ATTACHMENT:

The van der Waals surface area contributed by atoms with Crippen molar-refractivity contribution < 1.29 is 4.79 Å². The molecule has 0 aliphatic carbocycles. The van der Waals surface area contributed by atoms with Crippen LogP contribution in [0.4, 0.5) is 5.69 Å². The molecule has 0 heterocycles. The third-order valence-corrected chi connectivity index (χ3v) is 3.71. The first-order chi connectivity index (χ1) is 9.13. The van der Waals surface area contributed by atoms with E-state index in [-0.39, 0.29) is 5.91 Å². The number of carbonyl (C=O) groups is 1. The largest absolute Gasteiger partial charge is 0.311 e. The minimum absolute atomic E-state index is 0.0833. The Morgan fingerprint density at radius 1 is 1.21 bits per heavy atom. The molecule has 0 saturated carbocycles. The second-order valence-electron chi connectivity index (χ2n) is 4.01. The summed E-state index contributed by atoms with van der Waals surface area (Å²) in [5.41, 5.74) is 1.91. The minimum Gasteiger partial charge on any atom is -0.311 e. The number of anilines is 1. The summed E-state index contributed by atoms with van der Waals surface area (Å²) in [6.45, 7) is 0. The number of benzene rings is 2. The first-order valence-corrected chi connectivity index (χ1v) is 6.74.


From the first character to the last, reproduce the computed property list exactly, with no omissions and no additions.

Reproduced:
The van der Waals surface area contributed by atoms with Crippen molar-refractivity contribution < 1.29 is 4.79 Å². The molecule has 0 aliphatic carbocycles. The van der Waals surface area contributed by atoms with Crippen LogP contribution in [0.4, 0.5) is 5.69 Å². The molecule has 0 heterocycles. The third-order valence-corrected chi connectivity index (χ3v) is 3.71. The first-order chi connectivity index (χ1) is 9.13. The van der Waals surface area contributed by atoms with E-state index in [-0.39, 0.29) is 5.91 Å². The number of carbonyl (C=O) groups is 1. The largest absolute Gasteiger partial charge is 0.311 e. The minimum absolute atomic E-state index is 0.0833. The Morgan fingerprint density at radius 1 is 1.21 bits per heavy atom. The molecule has 0 saturated carbocycles. The second-order valence-electron chi connectivity index (χ2n) is 4.01. The summed E-state index contributed by atoms with van der Waals surface area (Å²) in [5.41, 5.74) is 1.91. The minimum Gasteiger partial charge on any atom is -0.311 e. The number of anilines is 1. The summed E-state index contributed by atoms with van der Waals surface area (Å²) in [6.45, 7) is 0. The number of benzene rings is 2. The first-order valence-corrected chi connectivity index (χ1v) is 6.74.